The candidate is an accomplished gastroenterology fellow with a prior background in cancer biology and a commitment to a career in clinical and translational research in the study of sessile serrated polyps. The candidate's long-term career goal is to become an independently funded physician scientist, devoting more than 75% of his time to establish and maintain a clinical research program in gastrointestinal cancer precursor lesions. The candidate's short-term career goals are to 1) build large longitudinal cohort coupled with host genetic data;2) design and interpret genetic data, including development of novel genomics software;3) develop mouse models of cancer derived from human genetic data 4) acquire new laboratory skills in DNA damage signaling and microscopy 5) produce the data and publication record necessary for a successful R01 application. This application outlines the institutional commitment, research plan, career development activities and key mentors involved to ensure the candidate accomplishes these goals. In prior work, the candidate has demonstrated that individuals with serrated polyposis harbor germline loss-of-function mutations in key senescence pathways. This finding, in agreement with mouse models, provides the first genetic framework for the heritable nature of serrated polyposis. Nonetheless, data regarding the genetic influences for the development of sporadic sessile serrated polyps are lacking. In this proposal, the candidate seeks to identify such genetic factors through a translation approach of human genetics, animal models, and in vitro experiments. The specific goals of this study are to 1) estimate the contribution of rare loss-of-function mutations in oncogene-induced senescence pathways in the development of sessile serrated polyps in average-risk individuals and 2) evaluate the mechanism through in vivo and in vitro experiments by which a newly implicated tumor suppressor promotes the development of serrated neoplasia. As an integral part of this proposal, the candidate's career development will be complemented by participation in advanced coursework and research seminars to develop expertise in genetic epidemiology, systems biology, and computer programming. A formal mentorship committee and advisory team, consisting of multidisciplinary experts in next-generation sequencing technologies, genetic epidemiology, mouse models of disease, and the microscopy will provide supervision, guidance, and assistance for the candidate to achieve his goals. The research environment, which includes the MGH GI Unit, MGH Cancer Center, and the Harvard School of Public Health will provide a rich, collaborative, and supportive atmosphere to ensure the candidate's success. Through this award, the candidate will become an independent clinical investigator by contributing to our understanding of the genetics of serrated polyps through a series of translational studies that leverage human genetic data with in vivo and in vitro models.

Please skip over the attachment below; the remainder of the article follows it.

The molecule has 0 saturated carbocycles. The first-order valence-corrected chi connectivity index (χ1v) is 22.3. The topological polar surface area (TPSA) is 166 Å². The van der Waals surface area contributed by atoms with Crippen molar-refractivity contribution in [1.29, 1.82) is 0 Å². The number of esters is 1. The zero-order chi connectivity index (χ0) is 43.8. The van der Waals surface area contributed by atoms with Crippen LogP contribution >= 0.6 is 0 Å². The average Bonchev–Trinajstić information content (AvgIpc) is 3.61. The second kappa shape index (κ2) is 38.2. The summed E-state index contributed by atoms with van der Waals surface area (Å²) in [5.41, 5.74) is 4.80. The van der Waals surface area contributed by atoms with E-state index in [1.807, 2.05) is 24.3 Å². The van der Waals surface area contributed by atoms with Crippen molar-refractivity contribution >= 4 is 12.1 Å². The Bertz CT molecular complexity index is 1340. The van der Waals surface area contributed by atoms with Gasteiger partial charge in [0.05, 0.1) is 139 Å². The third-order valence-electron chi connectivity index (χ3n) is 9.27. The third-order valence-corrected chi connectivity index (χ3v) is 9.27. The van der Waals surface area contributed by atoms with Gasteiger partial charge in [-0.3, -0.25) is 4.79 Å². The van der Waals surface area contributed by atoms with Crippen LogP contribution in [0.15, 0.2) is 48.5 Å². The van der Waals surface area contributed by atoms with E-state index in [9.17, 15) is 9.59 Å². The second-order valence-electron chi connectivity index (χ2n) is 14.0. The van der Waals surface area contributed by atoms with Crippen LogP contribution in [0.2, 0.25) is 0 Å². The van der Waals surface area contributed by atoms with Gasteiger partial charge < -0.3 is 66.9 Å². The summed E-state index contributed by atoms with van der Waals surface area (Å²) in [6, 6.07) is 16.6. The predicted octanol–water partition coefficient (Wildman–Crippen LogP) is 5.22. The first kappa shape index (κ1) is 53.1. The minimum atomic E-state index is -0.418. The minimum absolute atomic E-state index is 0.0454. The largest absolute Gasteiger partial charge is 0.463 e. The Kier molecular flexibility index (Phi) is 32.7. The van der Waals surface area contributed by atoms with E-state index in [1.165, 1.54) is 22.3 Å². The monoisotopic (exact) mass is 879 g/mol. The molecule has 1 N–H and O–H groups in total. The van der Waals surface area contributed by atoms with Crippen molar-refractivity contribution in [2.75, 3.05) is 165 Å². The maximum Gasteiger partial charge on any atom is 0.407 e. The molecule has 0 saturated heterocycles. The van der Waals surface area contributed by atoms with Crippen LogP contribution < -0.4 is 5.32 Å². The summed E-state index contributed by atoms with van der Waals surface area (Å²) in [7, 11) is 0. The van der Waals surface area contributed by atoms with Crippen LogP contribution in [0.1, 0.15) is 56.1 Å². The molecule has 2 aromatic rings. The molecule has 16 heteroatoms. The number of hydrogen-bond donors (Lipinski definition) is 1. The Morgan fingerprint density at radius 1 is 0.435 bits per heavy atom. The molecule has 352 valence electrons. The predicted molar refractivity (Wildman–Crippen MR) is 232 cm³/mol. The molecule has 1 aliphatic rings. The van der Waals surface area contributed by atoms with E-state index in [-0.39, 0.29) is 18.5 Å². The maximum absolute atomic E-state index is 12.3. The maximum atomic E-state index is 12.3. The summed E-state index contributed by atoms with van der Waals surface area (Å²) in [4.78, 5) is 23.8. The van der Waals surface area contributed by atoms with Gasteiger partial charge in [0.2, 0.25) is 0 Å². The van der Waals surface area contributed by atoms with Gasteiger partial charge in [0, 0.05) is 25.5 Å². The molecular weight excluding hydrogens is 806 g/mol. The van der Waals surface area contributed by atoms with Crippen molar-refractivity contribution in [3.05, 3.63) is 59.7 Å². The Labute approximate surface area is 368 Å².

Public Health Relevance

Sessile serrated adenomas represent a newly recognized precursor lesion to colon cancer, accounting for 2% of polyps found during screening colonoscopies and 20% of all colorectal cancers. In this proposal, we will leverage human genomic data with animal disease models to comprehensively investigate the role of genetics in the development of these lesions. Our study has the potential to lead to the use of a person's genomic information to assess the risk of developing this new type of precancerous polyp and uncover novel genes that predispose to this condition.

National Institute of Health (NIH)
National Institute of Diabetes and Digestive and Kidney Diseases (NIDDK)
Mentored Patient-Oriented Research Career Development Award (K23)
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Special Emphasis Panel (ZDK1)
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Podskalny, Judith M,
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Massachusetts General Hospital
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